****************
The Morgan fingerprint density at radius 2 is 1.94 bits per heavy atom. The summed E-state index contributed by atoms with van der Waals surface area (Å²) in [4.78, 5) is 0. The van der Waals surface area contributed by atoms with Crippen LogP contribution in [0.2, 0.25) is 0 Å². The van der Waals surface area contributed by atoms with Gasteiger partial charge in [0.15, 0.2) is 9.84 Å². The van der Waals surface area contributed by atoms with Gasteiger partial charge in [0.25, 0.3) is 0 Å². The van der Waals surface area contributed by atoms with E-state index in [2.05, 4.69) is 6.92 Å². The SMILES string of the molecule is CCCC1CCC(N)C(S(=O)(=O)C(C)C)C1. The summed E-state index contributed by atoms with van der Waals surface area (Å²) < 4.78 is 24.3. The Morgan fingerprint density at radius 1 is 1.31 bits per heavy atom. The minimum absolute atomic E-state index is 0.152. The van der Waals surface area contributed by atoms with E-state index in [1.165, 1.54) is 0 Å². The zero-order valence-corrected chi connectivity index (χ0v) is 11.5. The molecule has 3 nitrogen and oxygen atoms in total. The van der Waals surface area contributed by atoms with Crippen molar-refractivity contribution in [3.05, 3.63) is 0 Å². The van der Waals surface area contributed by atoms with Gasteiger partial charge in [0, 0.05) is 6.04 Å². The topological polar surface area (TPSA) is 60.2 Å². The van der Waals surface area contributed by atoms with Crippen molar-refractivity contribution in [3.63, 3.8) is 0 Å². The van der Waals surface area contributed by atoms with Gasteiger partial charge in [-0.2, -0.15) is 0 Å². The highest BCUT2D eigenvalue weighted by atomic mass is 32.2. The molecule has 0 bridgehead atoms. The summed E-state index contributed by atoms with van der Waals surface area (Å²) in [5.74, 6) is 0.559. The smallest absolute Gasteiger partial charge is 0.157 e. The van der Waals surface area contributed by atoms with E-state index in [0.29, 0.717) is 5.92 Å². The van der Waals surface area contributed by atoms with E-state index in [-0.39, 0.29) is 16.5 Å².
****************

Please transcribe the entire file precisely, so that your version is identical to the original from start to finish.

The Morgan fingerprint density at radius 2 is 1.94 bits per heavy atom. The summed E-state index contributed by atoms with van der Waals surface area (Å²) in [4.78, 5) is 0. The van der Waals surface area contributed by atoms with Crippen LogP contribution in [0.2, 0.25) is 0 Å². The van der Waals surface area contributed by atoms with Gasteiger partial charge in [0.15, 0.2) is 9.84 Å². The van der Waals surface area contributed by atoms with Gasteiger partial charge in [0.25, 0.3) is 0 Å². The van der Waals surface area contributed by atoms with E-state index in [2.05, 4.69) is 6.92 Å². The SMILES string of the molecule is CCCC1CCC(N)C(S(=O)(=O)C(C)C)C1. The summed E-state index contributed by atoms with van der Waals surface area (Å²) < 4.78 is 24.3. The Morgan fingerprint density at radius 1 is 1.31 bits per heavy atom. The minimum absolute atomic E-state index is 0.152. The van der Waals surface area contributed by atoms with E-state index in [1.165, 1.54) is 0 Å². The zero-order valence-corrected chi connectivity index (χ0v) is 11.5. The molecule has 3 nitrogen and oxygen atoms in total. The van der Waals surface area contributed by atoms with Crippen molar-refractivity contribution in [3.05, 3.63) is 0 Å². The van der Waals surface area contributed by atoms with Gasteiger partial charge in [0, 0.05) is 6.04 Å². The topological polar surface area (TPSA) is 60.2 Å². The van der Waals surface area contributed by atoms with Crippen molar-refractivity contribution in [3.63, 3.8) is 0 Å². The van der Waals surface area contributed by atoms with Gasteiger partial charge in [-0.2, -0.15) is 0 Å². The highest BCUT2D eigenvalue weighted by atomic mass is 32.2. The molecule has 0 bridgehead atoms. The summed E-state index contributed by atoms with van der Waals surface area (Å²) in [5.74, 6) is 0.559. The smallest absolute Gasteiger partial charge is 0.157 e. The van der Waals surface area contributed by atoms with E-state index in [0.29, 0.717) is 5.92 Å². The van der Waals surface area contributed by atoms with E-state index in [-0.39, 0.29) is 16.5 Å².